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Climate change and locusts in the WANA region
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Climate change and locusts in the WANA region

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A presentation made by Keith Cressman, FAO Senior Locust Forecasting Officer, at the WMO/FAO International Conference of Adaptation to Climate Change and Food Security in West Asia and North Africa …

A presentation made by Keith Cressman, FAO Senior Locust Forecasting Officer, at the WMO/FAO International Conference of Adaptation to Climate Change and Food Security in West Asia and North Africa (Kuwait City, 13-16 Nov 2011). The presentation gives an overview of Desert Locust population dynamics, climatological effects and adaptation strategies.

The Desert Locust is probably the oldest and most feared migratory pest in the world, plaguing farmers in Africa and Asia since Phaoronic times. Under optimal conditions, locusts increase rapidly and form swarms. A single swarm, larger than Paris or Cairo, can contain billions of insects, migrate across continents, and eat enough food for 2,500 people in one day. During plagues, vulnerable households can find themselves in debt, limited national resources are rapidly depleted and food security can be at risk in affected countries. It can take several years and hundreds of millions of dollars to bring a plague to an end. Changes in the climate during the remainder of this century will affect Desert Locust habitats, breeding, migration and plague dynamics in West Asia and North Africa (WANA). Although it is widely acknowledged that WANA will become warmer, there are differing views about changes in precipitation under the various climate change scenarios. General trends may contain hidden variations within the regions and countries. Certain areas will become more prone to extreme events such as flooding and droughts. Regular assessment of climate change impacts is a component of the locust early warning system operated by the Food and Agriculture Organization (FAO) of the United Nations to monitor the global situation and alert locust-affected countries and international donors. The latest scientific evidence is reviewed to postulate potential effects on the Desert Locust. It is probably reasonable to assume that this ancient pest, which is particularly well suited for survival under difficult conditions in arid areas and has successfully endured previous changes in the climate, will adapt to climate changes in the foreseeable future.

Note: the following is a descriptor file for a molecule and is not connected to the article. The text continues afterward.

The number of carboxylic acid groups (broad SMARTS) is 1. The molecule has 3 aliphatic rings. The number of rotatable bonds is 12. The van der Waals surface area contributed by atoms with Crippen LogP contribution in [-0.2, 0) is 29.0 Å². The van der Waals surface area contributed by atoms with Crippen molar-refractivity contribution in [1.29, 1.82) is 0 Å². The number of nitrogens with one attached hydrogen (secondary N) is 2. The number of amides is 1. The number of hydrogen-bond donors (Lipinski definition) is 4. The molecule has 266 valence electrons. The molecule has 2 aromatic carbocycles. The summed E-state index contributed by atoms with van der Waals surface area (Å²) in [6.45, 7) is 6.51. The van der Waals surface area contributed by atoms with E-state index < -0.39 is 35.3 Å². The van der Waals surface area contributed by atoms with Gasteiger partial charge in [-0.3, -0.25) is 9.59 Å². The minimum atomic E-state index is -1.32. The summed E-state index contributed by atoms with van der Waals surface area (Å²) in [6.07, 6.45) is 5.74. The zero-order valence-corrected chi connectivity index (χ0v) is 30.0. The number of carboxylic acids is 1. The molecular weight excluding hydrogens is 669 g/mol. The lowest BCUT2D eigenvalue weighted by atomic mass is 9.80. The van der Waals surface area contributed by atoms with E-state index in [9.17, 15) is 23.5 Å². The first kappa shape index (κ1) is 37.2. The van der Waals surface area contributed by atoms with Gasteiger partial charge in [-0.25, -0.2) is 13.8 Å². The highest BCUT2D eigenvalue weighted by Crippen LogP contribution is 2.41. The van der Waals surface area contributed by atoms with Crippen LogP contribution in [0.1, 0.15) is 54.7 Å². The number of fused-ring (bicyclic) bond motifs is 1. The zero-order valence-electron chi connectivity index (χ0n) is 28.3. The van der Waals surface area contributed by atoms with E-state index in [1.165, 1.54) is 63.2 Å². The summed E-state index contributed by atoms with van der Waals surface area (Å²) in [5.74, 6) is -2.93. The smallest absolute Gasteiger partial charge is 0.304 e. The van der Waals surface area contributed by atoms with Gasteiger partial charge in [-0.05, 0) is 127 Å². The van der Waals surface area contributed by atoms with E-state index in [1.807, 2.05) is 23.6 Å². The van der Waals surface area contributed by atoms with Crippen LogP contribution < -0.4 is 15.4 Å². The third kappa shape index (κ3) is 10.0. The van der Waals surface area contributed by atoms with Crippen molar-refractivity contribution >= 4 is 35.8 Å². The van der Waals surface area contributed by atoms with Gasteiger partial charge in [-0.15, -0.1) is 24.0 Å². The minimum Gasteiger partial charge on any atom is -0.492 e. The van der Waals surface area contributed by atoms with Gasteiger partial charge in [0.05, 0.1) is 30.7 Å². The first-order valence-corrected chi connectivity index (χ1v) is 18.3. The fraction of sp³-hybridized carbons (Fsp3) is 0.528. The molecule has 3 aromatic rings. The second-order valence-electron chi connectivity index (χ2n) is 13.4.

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  • 1. 0 2 6 12 16 months
  • 2. 5040302010 0 1860 70 80 90 1900 10 20 30 40 50 60 70 80 90 2000 10
  • 3. Mauritania Niger Mali Sudan solitarious gregarious
  • 4. frontlinesecondaryinvasion www.fao.org/ag/locusts
  • 5. Africa is warmer than100 years ago +4˚C2-4˚C increase by 2050s +3˚Cgreatest warming along Sahara edge (0.5˚C/decade) +2˚Cwarming increases the spatial variability of rainfallsubstantial and sustained decline in rainfall (Sahel)decrease: Sahel (Mar-Aug), Sahara (Dec-May) -0.25-0increase: Sahel (Jun-Aug), Sahara (Sep-Feb) 0-0.25 0.25-0.5Sahara will turn green like 12,000 years ago mm/dayincrease in the intensity of high rainfall events IPCC3
  • 6. Habitat the Sahara is in retreat in the past 15 years (satellite imagery)Predictions rainfall under climate change scenarios in the Sahara varies and lacks consensus half the models follow a wetter trend, half follow a drier high uncertainty over Sahara due to few stations & poor quality data regional models + satellite + stations may offer more precise estimates
  • 7. Ice Age Holocene Present (cold, dry) (warm, wet) desert forest18,000 years ago 8,000 4,500 500 5
  • 8. LL H H IPCC AR4
  • 9.
  • 10. Keith CressmanSenior Locust Forecasting OfficerRome, Italykeith.cressman@fao.orgwww.fao.org/ag/locusts

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